Photograph by Steven Higgs
The long-time home of the Bloomington Adult Community Center will soon be a charter school, and those who have spent years enjoying the company of their friends there will find their programs moved miles from downtown. City officials did not tell the public about the move until it was a done deal.
Revolt stirred in an unlikely corner of Bloomington when word got out that the Bloomington Adult Community Center (BACC) on South Walnut Street would be closed and most of its programs moved to the Sportsplex.
To many older adults who play bridge, dance, learn languages, get help with their taxes and otherwise use the well-worn building, this was not good news. The Sportsplex -- out busy, narrow Second Street on the edge of what used to be "the town" -- is hard for walkers, bike riders, bus riders and even drivers to get to.
Some of us like the BACC where it is: downtown, where we can come to a class and then stop off at the post office and library, maybe drop in at a coffee shop. Some of us like having a place of our own, even if it is a worn warren of rooms. And some of us were not happy that we did not find out what was in store for us until mid-March.
By that time, the City Council was well on its way to approving purchase of the Sportsplex. Nearly invisible was the second step of the Bloomington Parks and Recreation's plan: to turn the BACC building over to a new charter school that would renovate it and lease it for 10 years.
"Nearly invisible was the second step of the Bloomington Parks and Recreation's plan: to turn the BACC building over to a new charter school that would renovate it and lease it for 10 years."
When the City Council met April 1 for a final vote on the Sportsplex purchase, Alice Oestreich, former principal of University Elementary School and a member of my BACC Spanish class, made the connection clear in the public comment period: "If the SportsPlex is purchased, then the Bloomington Parks and Recreation Commissioners plan to relocate the Bloomington Adult Community Center so that they can lease our building to an interested party."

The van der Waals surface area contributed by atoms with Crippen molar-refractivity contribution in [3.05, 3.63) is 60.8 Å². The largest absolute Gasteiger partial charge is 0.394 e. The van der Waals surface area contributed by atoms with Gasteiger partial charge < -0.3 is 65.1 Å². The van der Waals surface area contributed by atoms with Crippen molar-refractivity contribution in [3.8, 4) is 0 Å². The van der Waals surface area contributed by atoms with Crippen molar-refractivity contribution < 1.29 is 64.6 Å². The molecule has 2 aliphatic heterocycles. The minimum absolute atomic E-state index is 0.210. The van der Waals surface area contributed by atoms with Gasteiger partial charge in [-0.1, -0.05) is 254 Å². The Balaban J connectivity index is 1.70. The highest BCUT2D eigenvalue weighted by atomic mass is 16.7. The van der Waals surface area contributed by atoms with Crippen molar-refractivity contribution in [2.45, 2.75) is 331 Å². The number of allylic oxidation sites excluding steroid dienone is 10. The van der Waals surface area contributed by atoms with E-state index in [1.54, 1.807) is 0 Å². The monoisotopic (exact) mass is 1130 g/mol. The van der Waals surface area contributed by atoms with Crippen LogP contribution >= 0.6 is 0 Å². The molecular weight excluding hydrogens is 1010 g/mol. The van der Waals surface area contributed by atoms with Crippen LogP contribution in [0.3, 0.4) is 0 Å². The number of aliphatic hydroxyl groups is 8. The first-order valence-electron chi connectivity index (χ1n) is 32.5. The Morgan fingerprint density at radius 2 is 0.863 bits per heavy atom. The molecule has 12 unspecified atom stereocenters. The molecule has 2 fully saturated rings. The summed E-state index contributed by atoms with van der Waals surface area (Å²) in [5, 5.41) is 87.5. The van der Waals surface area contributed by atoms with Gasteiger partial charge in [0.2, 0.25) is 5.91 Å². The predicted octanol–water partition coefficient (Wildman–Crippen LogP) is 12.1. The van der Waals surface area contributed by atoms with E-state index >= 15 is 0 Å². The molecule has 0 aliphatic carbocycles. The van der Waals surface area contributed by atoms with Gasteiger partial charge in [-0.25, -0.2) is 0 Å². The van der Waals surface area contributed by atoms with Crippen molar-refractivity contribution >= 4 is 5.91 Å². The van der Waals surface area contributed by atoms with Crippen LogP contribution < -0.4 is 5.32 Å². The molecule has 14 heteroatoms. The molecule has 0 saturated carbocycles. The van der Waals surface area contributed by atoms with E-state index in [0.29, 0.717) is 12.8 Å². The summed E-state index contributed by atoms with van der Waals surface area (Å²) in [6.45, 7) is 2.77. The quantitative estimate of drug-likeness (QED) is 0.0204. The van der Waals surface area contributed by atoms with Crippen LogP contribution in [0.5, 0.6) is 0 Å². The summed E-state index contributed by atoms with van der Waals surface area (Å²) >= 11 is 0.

Losing the downtown BACC, she suggested, would be a loss to the community. Many who use the BACC take the bus or walk or ride bikes to get there, she told the council. "Even if we drive, we combine downtown errands (like visiting the library, paying bills, shopping and eating out) while we are there. None of this is available to us at the SportsPlex." For a town that considers itself a "senior-friendly community," this was the wrong move.
When she filled out the Parks and Recreation survey that Parks Director Mick Renneisen used to justify the Sportsplex purchase, Oestreich had never imagined that she was doing anything more than asking for additional exercise facilities. She never meant her response to result in moving the BACC.
"So, I say vote 'Yes' to purchasing the SportsPlex only if you are also going to support your citizens age 50 and older by maintaining our downtown Bloomington Adult Community Center," she said.
That was the theme voiced by other citizens when the Board of Parks Commissioners met April 7 to approve the lease of the building to the new charter Project School: keep a downtown community center for older adults - if not on the current site, then elsewhere.
Claire Gregory, who has studied both German and Spanish at the center, expressed her fear of losing that community "as we are scattered like popcorn."
"For a town that considers itself a 'senior-friendly community,' this was the wrong move."
Glee Noble, our Spanish teacher, called what was happening a "diaspora."
Dave Stewart, one of the younger speakers, came up with an acronym for a decision to close the downtown center: THWOP (To Hell with Old People).
Several noted the difficulty older people would have getting to the Sportsplex, which would be unsafe for drivers and bus passengers without a traffic light on Second Street, and the advantage of keeping the center close to the downtown bus station, since as people grow older they find it more difficult to get around but need -- as one speaker said -- "to keep moving."
Ashley Hillman, deputy director of the Area 10 Agency on Aging, said, "The closure of the BACC and the diaspora of all the groups is a step backward. As Bloomington is aging, the older population growing, is there a vision for the future to recentralize this group?"
In the end, board members assured us they had gotten the message and were favorably disposed toward finding a new downtown adult community center. "I appreciate the difference between being in a place, and being in a place that's a community," Board Vice President Jane St. John said.
"I think that it's going to take effort to find such a place," said Board member Joe Hoffman, "but I get the point that that's important to a lot of people." A minute or two later he thought of a place himself: the Convention Center, especially if it undergoes possible renovation. Another possible site mentioned: an underused section of the Showers Building.
Meanwhile, while the Sportsplex is being renovated, BACC programs will be dispersed through town, from the Banneker Community Center to Bell Trace. Some may eventually settle in happily at the Sportsplex, serving particularly residents on the west side - and with a center downtown to serve other residents.
When I told a friend in another city about all this to-do, she asked, "Don't you have senior citizen centers all over town?" Now that's an idea.
Carol Polsgrove can be reached at email@example.com.